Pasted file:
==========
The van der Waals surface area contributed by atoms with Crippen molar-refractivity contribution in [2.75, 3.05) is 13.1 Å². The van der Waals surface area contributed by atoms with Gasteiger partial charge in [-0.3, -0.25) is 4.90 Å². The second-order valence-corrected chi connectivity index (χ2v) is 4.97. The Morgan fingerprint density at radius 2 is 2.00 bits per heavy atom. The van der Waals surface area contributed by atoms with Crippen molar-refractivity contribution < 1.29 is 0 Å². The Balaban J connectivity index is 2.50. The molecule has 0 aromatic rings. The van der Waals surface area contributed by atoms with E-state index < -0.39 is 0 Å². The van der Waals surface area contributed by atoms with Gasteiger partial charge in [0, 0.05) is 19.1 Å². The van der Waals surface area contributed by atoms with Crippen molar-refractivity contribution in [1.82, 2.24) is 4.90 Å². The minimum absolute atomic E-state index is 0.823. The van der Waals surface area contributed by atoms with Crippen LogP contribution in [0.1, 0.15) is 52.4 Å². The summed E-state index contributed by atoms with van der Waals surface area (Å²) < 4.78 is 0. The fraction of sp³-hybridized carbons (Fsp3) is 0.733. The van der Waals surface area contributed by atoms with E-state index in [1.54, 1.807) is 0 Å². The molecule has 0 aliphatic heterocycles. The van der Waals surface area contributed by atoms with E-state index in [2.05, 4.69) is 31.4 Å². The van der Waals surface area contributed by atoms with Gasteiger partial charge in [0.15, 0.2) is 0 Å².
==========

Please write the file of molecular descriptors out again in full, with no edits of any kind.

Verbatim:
The van der Waals surface area contributed by atoms with Crippen molar-refractivity contribution in [2.75, 3.05) is 13.1 Å². The van der Waals surface area contributed by atoms with Gasteiger partial charge in [-0.3, -0.25) is 4.90 Å². The second-order valence-corrected chi connectivity index (χ2v) is 4.97. The Morgan fingerprint density at radius 2 is 2.00 bits per heavy atom. The van der Waals surface area contributed by atoms with Crippen molar-refractivity contribution < 1.29 is 0 Å². The Balaban J connectivity index is 2.50. The molecule has 0 aromatic rings. The van der Waals surface area contributed by atoms with E-state index < -0.39 is 0 Å². The van der Waals surface area contributed by atoms with Gasteiger partial charge in [0, 0.05) is 19.1 Å². The van der Waals surface area contributed by atoms with Crippen molar-refractivity contribution in [1.82, 2.24) is 4.90 Å². The minimum absolute atomic E-state index is 0.823. The van der Waals surface area contributed by atoms with Crippen LogP contribution in [0.1, 0.15) is 52.4 Å². The summed E-state index contributed by atoms with van der Waals surface area (Å²) < 4.78 is 0. The fraction of sp³-hybridized carbons (Fsp3) is 0.733. The van der Waals surface area contributed by atoms with E-state index in [1.54, 1.807) is 0 Å². The molecule has 0 aliphatic heterocycles. The van der Waals surface area contributed by atoms with E-state index in [2.05, 4.69) is 31.4 Å². The van der Waals surface area contributed by atoms with Gasteiger partial charge in [0.15, 0.2) is 0 Å².